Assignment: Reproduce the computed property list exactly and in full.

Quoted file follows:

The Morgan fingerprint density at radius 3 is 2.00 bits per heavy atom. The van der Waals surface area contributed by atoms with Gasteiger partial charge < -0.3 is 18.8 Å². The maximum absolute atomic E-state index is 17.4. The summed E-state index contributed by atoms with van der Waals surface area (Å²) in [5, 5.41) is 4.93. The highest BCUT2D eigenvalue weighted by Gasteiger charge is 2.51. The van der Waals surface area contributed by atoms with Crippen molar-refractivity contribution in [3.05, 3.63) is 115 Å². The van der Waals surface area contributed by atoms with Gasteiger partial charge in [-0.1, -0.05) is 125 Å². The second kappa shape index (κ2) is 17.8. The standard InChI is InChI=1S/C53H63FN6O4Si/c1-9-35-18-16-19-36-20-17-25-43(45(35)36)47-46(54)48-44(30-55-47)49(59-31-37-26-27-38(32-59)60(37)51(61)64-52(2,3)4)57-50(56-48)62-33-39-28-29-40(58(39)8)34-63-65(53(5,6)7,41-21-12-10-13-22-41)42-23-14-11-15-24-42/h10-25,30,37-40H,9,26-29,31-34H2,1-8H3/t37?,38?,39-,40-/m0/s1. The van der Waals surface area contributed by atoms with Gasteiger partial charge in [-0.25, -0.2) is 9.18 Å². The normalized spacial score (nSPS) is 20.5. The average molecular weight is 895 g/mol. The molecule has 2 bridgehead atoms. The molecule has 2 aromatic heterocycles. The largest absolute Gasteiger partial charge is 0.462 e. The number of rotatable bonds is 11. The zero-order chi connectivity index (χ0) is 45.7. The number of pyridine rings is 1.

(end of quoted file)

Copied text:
The Morgan fingerprint density at radius 3 is 2.00 bits per heavy atom. The van der Waals surface area contributed by atoms with Gasteiger partial charge < -0.3 is 18.8 Å². The maximum absolute atomic E-state index is 17.4. The summed E-state index contributed by atoms with van der Waals surface area (Å²) in [5, 5.41) is 4.93. The highest BCUT2D eigenvalue weighted by Gasteiger charge is 2.51. The van der Waals surface area contributed by atoms with Crippen molar-refractivity contribution in [3.05, 3.63) is 115 Å². The van der Waals surface area contributed by atoms with Gasteiger partial charge in [-0.1, -0.05) is 125 Å². The second kappa shape index (κ2) is 17.8. The standard InChI is InChI=1S/C53H63FN6O4Si/c1-9-35-18-16-19-36-20-17-25-43(45(35)36)47-46(54)48-44(30-55-47)49(59-31-37-26-27-38(32-59)60(37)51(61)64-52(2,3)4)57-50(56-48)62-33-39-28-29-40(58(39)8)34-63-65(53(5,6)7,41-21-12-10-13-22-41)42-23-14-11-15-24-42/h10-25,30,37-40H,9,26-29,31-34H2,1-8H3/t37?,38?,39-,40-/m0/s1. The van der Waals surface area contributed by atoms with Gasteiger partial charge in [-0.25, -0.2) is 9.18 Å². The normalized spacial score (nSPS) is 20.5. The average molecular weight is 895 g/mol. The molecule has 2 bridgehead atoms. The molecule has 2 aromatic heterocycles. The largest absolute Gasteiger partial charge is 0.462 e. The number of rotatable bonds is 11. The zero-order chi connectivity index (χ0) is 45.7. The number of pyridine rings is 1.